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The effects of ties on the distribution of the range of rank sums in the one-way classification
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|Title:||The effects of ties on the distribution of the range of rank sums in the one-way classification|
|Abstract:||Under a null hypothesis of no treatment differences, and assuming ties can occur, tables are computed for exact probabilities of the ranges in the Wilcoxon method of multiple comparisons in the one-way classification. A total of 1399 exact cumulative probability tables of larger ranges for i = 2 and k = 2(1)6, i = 3 and k = 2(1)4, and i = 4(1)6 and k = 2 where i = number of groups and k = number of replications in each group were computed for all tie cases where up to 50% of observations were involved in ties. Analyses of the distribution of the range of rank sums and their deviations from no-tie cases revealed the following points. 1. The results of an experiment can be different when ties occur-irrespective of the fact that ties are in the same treatment group. 2. The pair of probability distribution tables are identical for tie cases symmetrical about the mid-point of the serially ordered ranks, suggesting that ranks can be assigned to raw data in ascending or descending order. 3. Except for the symmetrical tie case pairs, probability distributions of the range of rank sums are different for different tie cases. 4. For tie patterns with one group of ties, the greater the number of tied observations, the greater the deviations in cumulative probability of the ranges from that of no-tie case. But this is not apparent when there are more than one group of ties. 5. When the total number of observations involved in ties is the same, deviations in cumulative probability of a fixed range tend to become less for the larger number of tie groups involved. 6. Although deviations at the α = .01 level are less than those at the α = .05 level which in turn are less than those at the α = .1 level for most of the parameters of i and k this fact is not necessarily true in general. 7. Depending on the particular tie case, we can use the critical range for the no-tie case even if 50% of the observations are involved in ties, while in some tie cases, we cannot accurately use the no-tie critical range even if only one-sixth of the observations are involved in ties. 8. The normal range approximation for larger range values provides conservative estimates of the exact distribution for the no-tie case which in turn provides conservative estimates of the exact distribution for tie cases. In this study, a tie correction formula for the one-way classification was developed, tested, and proposed.|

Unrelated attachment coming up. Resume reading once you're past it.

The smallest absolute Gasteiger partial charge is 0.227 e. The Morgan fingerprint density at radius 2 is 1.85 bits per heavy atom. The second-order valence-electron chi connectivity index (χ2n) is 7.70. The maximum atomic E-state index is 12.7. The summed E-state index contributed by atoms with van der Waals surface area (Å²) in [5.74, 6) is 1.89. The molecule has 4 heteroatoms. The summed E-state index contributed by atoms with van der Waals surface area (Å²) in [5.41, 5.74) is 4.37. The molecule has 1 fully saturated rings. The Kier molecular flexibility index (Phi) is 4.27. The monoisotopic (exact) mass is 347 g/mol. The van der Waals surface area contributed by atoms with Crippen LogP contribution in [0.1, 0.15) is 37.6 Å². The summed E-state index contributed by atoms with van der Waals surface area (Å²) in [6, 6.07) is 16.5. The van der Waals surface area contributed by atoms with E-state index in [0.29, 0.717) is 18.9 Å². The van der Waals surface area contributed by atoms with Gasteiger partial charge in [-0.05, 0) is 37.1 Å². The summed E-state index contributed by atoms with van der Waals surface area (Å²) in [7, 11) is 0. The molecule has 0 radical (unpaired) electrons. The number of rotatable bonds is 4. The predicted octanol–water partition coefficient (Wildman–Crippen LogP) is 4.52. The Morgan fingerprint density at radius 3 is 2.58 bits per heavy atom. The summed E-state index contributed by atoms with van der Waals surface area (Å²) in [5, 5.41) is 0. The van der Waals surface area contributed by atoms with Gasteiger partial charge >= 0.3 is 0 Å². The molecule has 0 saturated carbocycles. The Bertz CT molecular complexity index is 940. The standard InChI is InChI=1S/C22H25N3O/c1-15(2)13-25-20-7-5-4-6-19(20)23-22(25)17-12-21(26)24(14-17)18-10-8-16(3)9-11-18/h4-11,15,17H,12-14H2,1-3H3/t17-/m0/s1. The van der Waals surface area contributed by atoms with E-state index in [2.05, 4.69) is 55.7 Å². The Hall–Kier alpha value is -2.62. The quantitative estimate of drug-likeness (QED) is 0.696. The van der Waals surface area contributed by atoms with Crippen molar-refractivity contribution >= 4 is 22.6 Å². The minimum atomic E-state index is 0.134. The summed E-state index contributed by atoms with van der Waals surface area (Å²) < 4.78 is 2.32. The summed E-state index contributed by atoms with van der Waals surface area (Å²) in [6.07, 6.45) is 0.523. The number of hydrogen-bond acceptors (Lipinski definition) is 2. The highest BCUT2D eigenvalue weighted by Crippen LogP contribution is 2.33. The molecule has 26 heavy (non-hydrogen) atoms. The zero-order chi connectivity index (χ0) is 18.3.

|Description:||Thesis (Ph. D.)--University of Hawaii at Manoa, 1993.|
xvi, 187 leaves, bound 29 cm
|Rights:||All UHM dissertations and theses are protected by copyright. They may be viewed from this source for any purpose, but reproduction or distribution in any format is prohibited without written permission from the copyright owner.|
|Appears in Collections:||Ph.D. - Educational Psychology|
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